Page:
[0062] Active circuits could also accomplish the same objective. A common-emitter stage which has an input at the base of the common emitter, and an emitter coupled pair connected together. The bias of each emitter would be adjusted so as to make the amplitude split right in the center. Using these systems you can obtain a 180-degree split rather than a 90-degree. A Π-network and a t-network could also be used which would introduce a plus 45-degree split and a minus 45 degree split (for a total 90-degree phase shift). These circuits are not illustrated herein but are each well known to those of ordinary skill in the art.

[0063] In the preferred embodiment, a branch-line coupler is used, as is shown in FIG. 4b. In a micro-strip implementation of a branch-line coupler, the ports 1-4 have an impedance of 50•. The parallel arms 150 and 152 each have an impedance of 50•. The lengths of arms 150 and 152 are each one quarter of the wavelength. Arms 154 and 156 each have an impedance of 35• and a length of one quarter wavelength. These amounts and lengths of the branch-line coupler are given by way of example only, and not by way of limitation. Other lengths and impedances may be employed and within the spirit of this invention.

[0064] Returning to the embodiment shown in FIG. 4a, a bypass path 98 connects a pole of an input switch 18 and a pole of switch 30. Switch 30 alternately connects the isolated port of the second coupler 42 with either ground through a terminating resistor 34 of the bypass path 98. Thus, when the input switch 18 connects the signal to the bypass path 98, and switch 30 connects the bypass path 98 to the second directional coupler 42, the initial amplifier stages 22 and the lumped network 92, 94, 96 are bypassed and the passes through the second directional coupler 42 and reflects off the power amplifiers 38, 40 to the RF-out as explained above. In each case where the isolated port of a coupler is unused or terminated, the lumped splitter/phase shifter and combiner 92, 94, 96 may be substituted as an equivalent structure.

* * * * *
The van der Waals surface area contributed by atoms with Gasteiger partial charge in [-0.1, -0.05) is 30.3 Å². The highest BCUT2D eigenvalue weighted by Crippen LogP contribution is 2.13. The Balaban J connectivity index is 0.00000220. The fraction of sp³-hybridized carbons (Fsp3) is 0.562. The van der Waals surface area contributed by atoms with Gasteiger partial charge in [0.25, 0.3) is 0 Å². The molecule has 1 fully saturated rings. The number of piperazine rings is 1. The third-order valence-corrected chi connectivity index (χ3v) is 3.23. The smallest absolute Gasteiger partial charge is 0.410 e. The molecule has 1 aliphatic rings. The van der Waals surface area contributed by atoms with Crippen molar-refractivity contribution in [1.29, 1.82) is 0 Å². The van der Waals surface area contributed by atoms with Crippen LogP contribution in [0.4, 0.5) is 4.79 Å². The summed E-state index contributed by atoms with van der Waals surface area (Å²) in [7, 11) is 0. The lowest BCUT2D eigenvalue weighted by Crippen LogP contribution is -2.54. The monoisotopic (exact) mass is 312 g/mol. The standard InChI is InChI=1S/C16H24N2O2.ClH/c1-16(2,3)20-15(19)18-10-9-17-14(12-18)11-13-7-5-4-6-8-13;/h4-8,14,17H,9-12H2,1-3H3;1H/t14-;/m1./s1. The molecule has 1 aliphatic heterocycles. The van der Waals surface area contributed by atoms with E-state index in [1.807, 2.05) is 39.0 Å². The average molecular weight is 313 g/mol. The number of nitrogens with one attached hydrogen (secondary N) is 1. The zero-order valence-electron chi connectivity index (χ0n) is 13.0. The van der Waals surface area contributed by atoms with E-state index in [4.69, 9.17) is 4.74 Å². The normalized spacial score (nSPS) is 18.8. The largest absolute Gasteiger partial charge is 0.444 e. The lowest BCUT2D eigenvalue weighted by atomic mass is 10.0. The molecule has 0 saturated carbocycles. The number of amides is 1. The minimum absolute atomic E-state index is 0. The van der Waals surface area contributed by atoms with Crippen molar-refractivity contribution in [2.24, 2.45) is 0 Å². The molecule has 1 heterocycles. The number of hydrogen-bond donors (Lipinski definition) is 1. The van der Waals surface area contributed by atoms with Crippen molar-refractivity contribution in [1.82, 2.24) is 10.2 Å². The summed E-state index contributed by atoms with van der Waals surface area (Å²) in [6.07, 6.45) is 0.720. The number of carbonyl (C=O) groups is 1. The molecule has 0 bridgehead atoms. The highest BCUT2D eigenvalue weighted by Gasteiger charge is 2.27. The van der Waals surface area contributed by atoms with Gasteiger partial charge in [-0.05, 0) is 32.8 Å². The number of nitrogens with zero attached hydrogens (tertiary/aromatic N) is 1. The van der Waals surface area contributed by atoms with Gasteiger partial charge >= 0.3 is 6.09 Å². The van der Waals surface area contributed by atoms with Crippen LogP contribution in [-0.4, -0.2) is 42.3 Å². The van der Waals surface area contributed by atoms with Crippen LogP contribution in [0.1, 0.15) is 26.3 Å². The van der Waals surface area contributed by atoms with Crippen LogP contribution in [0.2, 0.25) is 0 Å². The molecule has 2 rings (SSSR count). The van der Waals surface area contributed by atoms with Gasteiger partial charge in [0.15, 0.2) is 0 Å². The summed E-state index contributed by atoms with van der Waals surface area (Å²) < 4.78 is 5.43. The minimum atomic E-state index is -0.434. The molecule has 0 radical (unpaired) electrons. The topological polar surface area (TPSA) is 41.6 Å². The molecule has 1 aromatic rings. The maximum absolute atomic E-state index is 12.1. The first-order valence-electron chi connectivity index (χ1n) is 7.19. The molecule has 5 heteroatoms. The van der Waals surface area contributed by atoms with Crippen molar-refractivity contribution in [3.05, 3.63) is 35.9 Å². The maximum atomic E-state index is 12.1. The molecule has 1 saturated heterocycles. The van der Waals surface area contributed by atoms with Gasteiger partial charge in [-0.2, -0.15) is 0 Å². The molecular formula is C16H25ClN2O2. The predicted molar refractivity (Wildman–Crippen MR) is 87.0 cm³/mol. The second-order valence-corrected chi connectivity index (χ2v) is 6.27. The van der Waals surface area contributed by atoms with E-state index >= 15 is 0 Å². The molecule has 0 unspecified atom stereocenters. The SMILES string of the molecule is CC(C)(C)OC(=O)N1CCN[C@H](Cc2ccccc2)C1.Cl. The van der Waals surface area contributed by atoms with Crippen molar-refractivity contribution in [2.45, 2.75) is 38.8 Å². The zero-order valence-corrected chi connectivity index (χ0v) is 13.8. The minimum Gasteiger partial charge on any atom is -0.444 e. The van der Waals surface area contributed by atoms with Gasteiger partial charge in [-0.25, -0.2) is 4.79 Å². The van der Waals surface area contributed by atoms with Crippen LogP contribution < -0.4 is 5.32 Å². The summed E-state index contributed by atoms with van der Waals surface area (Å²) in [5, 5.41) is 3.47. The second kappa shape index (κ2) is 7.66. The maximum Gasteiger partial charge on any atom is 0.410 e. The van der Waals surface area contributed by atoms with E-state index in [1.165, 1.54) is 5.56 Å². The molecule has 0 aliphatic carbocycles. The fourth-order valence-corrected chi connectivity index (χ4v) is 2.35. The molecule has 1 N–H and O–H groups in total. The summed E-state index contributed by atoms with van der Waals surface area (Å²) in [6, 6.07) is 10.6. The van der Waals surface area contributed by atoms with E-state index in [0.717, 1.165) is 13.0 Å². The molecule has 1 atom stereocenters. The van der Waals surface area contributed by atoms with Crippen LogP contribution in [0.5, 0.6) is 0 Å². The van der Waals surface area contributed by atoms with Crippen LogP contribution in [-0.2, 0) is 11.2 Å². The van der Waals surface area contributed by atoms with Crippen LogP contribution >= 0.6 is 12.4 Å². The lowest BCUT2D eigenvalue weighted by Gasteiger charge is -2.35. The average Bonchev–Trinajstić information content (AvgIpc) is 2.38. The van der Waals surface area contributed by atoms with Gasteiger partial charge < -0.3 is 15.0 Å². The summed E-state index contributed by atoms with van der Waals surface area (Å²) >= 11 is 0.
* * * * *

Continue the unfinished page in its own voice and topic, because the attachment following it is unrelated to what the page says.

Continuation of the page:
[0065] In addition to replacing the first coupler 26 of FIG. 2 with lumped elements 92, 94, 96 in FIG. 4a, the bypassing circuit layout of FIG. 4a is modified as explained above. Since the lumped elements 92, 94, 96 of FIG. 4a are interchangeable with the first coupler 26 of FIG. 2, it will be understood that in the bypass circuit configuration of FIG. 4a, the lumped elements 92, 94, 96 may be replaced with the first coupler 26 of FIG. 2 and the bypass circuit 90 will operate to bypass the power amplifiers 22 and the first coupler 26 as discussed above. This variation is illustrated in FIG. 4c where the operation of the first coupler 26 and second coupler 42 with the power amplifiers 38, 40 is as described above in FIGS. 1 and 2 with the bypass network as described in FIG. 4a.

[0066] The improved PA circuits disclosed herein have particular application to CDMA wireless telephones. One application is for the cellular band an another is for the PCS band. Depending on the desirability and application to either the cellular or PCS band, different modifications will be made to conform the PA circuit to its particular application. However, other applications and uses of the compact size and power saving capabilities of the present invention are also contemplated by the inventors.

[0067] The previous description of the various embodiments of the invention are provided to enable a person of ordinary skill in the art how to make or use the invention. Various modifications to those embodiments will be readily apparent to those skilled in the art, and the generic principles defined herein may be applied to other embodiments without use of the inventive faculty. For example, the inventors of the present invention contemplate that 180-degree splitters and combiners may be used rather than the quadrature power splitters and combiners disclosed above. Thus, the present invention is not intended to be limited to the embodiments shown herein, but is to be accorded the widest scope consistent with the principles and novel features disclosed herein.

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Classifications
U.S. Classification330/124.00R
International ClassificationH03F3/72, H03F3/60
Cooperative ClassificationH03F2200/198, H03F3/602, H03F3/72
European ClassificationH03F3/60C, H03F3/72